By Erin Baldassari, email@example.com
POSTED: 06/25/2016 04:05:14 PM PDT
OAKLAND -- The Oakland City Council has both the legal authority and sufficient scientific evidence to prohibit coal exports at a planned bulk terminal in West Oakland, a city-funded report and staff recommendations released Friday found.
The report, along with two pieces of legislation, confirms what environmental activists in Oakland had been decrying for more than a year: that shipping coal through Oakland would pose a serious health risk to both West Oakland residents and workers at the planned terminal.
The findings come just three days before the council is expected to vote on a resolution specifically prohibiting the storage and handling of coal at the Oakland Bulk and Oversized Terminal, a $250 million global logistics center taking shape on the Outer Harbor.
The council is also expected to consider a law banning the "storing, loading, unloading, stockpiling, transloading or otherwise handling and/or managing" of coal or petroleum coke at any future bulk facility in Oakland, except for personal, scientific, or recreational use, and in other limited situations. The law does not regulate whether shipments of coal can move through the city on railroads or through marine terminals.
Lora Jo Foo, an environmental activist with the No Coal in Oakland coalition, lauded both the staff's recommendations to the council and the city-funded report by Environmental Science Associates, an environmental consulting firm. Councilmember Dan Kalb funded a separate study by energy and public health expert Zoe Chafe, which was also released Friday and came to similar conclusions as the ESA report.
"We're really relieved that the city staff, after looking at this evidence for nine months, did the right thing," Foo said. "The city now has more than substantial evidence to pass a complete ban on coal."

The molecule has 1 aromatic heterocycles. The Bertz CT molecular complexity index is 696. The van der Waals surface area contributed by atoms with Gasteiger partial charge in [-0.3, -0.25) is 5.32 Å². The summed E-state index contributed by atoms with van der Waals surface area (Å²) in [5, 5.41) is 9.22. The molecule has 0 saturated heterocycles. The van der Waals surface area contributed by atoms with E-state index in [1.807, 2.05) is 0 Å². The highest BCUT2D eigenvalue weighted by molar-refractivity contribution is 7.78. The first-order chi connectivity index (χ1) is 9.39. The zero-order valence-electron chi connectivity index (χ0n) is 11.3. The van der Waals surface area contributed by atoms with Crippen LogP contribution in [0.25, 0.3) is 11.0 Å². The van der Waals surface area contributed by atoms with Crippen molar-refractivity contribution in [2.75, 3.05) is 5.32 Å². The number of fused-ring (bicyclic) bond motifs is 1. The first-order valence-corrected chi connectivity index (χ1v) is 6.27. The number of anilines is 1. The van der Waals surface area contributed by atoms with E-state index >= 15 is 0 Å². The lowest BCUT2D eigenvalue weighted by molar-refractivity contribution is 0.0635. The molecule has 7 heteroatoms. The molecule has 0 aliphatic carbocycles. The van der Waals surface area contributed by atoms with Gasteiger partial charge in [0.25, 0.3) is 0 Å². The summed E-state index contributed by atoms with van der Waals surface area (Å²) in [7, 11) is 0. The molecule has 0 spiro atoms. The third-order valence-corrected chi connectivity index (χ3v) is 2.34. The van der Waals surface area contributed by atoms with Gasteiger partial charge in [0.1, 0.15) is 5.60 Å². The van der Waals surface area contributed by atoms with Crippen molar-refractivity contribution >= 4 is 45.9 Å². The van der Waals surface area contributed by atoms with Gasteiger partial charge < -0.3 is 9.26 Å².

Environmentalists have been fighting for more than a year with the city to block coal from moving through the terminal after it was revealed that the terminal developer, Phil Tagami, and representatives of Terminal Logistics Solutions, which has an exclusive right to operate the terminal, planned to export coal.
The council in 2013 signed an agreement with Tagami that did not restrict coal or other commodities from being exported at the former base, and at the time, there was no mention of coal being shipped there.
But since then, Tagami has said it was a possibility. And, in March, the state of Utah passed a bill investing $53 million of taxpayer money for a coal-shipping facility in Oakland.
City staff relied on a provision in the agreement that allows the city to apply new laws to the agreement if failing to do so would "place existing or future occupants or users of the Project, (or) adjacent neighbors ... in a condition substantially dangerous to their health."
Kalb, who, along with Mayor Libby Schaaf, is sponsoring the proposed legislation, said there is ample evidence showing that storing and handling coal at facilities in the city would impact the health of residents. He commissioned the Chafe report, he said, because he "thought it was very important that if we're going to take action, we do so based on all of the scientific information available to us."
"The evidence shows there's good, strong reasons to not allow coal," Kalb said.
But David Smith, who represents the bulk terminal project, said his client vows to fight any vote that would limit the terminal's ability to move coal through the site.
"We absolutely view any action consistent with the staff recommendations as a breach of the development agreement for the project and will certainly pursue all legal remedies from that," Smith said.
Foo said threats of litigation are nothing new from the project's developer, but she was hopeful the council would stand firm and support the staff's recommendations.
"Now the question is," Foo said, "does the council have the courage to ban coal?"
The City Council will hold a special meeting at 5 p.m. on Monday at Oakland City Hall. The No Coal in Oakland coalition will be hosting a rally in support of the coal ban at 1 p.m. on Saturday at Frank Ogawa Plaza in Oakland.
Contact staff reporter Erin Baldassari at 510-208-6428. Follow her on Twitter attwitter.com/e_baldi.